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OLED To Replace Plasma and LCD TV Before 2012?

A brand new technology, OLED, could replace both Plasma and LCD technologies in our lounge at a faster rate than the two dislodged the venerable Cathode Ray Tube (CRT).

The price of Organic Light Emitting Diode technology is expected to fall down over the next few years reaching a more mainstream audience just before the Olympic Games in London in 2012.

Until then, the only screen currently available boosting this technology is Sony's super slim Bravia XEL-1 which costs a staggering £3489 with a 3mm thickness.

It comes with a contrast ratio of 1,000,000:1 and is built using eco-friendly bio plastic material. Still you could save a lot by flying to the US and purchase one over there where it is sold for around $2499.

The Independent reckons that a £5000 Sony OLED television will appear on the market in time for Christmas and the Japanese consumer electroncs giant already has a 21-inch model on display that is HD ready (1366x768 pixels).

Panasonic is also expected to launch 40-inch OLED TV sets in 2011, just in time for the Olympic games. Sony and Samsung have already demoed smaller prototypes which means that the next few years are going to be quite exciting in the field of OLED.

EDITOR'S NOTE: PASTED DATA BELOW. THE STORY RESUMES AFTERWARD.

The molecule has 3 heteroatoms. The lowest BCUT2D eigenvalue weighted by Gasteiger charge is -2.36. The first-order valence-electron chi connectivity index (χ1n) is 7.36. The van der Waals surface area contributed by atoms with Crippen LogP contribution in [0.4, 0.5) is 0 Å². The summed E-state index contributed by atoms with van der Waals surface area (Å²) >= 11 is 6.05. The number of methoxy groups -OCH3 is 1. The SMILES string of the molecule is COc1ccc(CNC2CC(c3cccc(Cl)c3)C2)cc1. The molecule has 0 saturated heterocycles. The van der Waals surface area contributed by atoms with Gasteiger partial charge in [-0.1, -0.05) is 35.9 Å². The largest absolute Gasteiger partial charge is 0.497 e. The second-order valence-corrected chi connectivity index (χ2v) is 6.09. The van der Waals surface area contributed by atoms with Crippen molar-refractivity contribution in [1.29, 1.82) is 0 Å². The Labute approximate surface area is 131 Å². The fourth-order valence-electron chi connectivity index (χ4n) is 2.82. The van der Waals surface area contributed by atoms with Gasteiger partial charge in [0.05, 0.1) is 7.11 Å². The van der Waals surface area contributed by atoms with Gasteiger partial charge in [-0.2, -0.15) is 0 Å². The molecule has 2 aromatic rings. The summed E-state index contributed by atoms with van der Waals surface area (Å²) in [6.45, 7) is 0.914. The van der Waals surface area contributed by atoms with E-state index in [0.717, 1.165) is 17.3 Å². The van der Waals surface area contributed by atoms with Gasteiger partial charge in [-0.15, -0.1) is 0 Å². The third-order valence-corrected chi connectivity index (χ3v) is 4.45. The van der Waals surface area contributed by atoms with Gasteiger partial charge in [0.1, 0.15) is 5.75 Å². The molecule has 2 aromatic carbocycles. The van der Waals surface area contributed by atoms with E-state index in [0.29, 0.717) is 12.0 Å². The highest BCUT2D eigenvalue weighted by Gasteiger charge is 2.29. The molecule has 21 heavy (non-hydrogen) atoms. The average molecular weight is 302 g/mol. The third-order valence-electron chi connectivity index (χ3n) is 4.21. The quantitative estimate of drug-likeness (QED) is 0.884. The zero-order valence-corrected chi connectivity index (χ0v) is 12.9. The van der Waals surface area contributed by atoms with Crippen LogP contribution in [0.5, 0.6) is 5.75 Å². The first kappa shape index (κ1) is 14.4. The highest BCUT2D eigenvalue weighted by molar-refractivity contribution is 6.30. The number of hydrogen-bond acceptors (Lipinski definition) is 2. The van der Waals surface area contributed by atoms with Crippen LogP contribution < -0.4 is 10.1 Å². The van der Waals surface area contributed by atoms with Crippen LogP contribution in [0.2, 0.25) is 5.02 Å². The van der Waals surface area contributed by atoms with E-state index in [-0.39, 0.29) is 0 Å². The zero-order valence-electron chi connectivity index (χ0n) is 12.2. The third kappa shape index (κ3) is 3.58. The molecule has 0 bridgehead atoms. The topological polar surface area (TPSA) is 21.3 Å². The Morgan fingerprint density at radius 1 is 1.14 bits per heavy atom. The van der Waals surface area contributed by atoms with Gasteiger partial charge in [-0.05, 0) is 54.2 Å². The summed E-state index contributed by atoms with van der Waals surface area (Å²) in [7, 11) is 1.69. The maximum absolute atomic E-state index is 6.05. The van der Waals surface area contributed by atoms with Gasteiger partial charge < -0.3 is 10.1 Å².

Will they be squeezing plasma and LCD within the next 3 years? Not at the current prices, but they will certainly provide some competition in the very high end of the market. OLED ticks all the boxes; it is more power efficient and thinner than any other large scale technology and can in theory be printed on any surface. If only it was cheaper.

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Our Comments

There are already loads of OLED products on the market but none of them are big enough to warrant more than a few glimpses. For example, many MP3/MP4 players currently have OLED screens and the breakthrough could come in a few months, if Apple launches, as expected, a new 15-inch OLED laptop.

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Désiré has been musing and writing about technology during a career spanning four decades. He dabbled in website building and web hosting when DHTML and frames were en vogue and started writing about the impact of technology on society just before the start of the Y2K hysteria at the turn of the last millennium. Following an eight-year stint at where he discovered the joys of global tech-fests, Désiré now heads up TechRadar Pro. Previously he was a freelance technology journalist at Incisive Media, Breakthrough Publishing and Vnunet, and Business Magazine. He also launched and hosted the first Tech Radio Show on Radio Plus.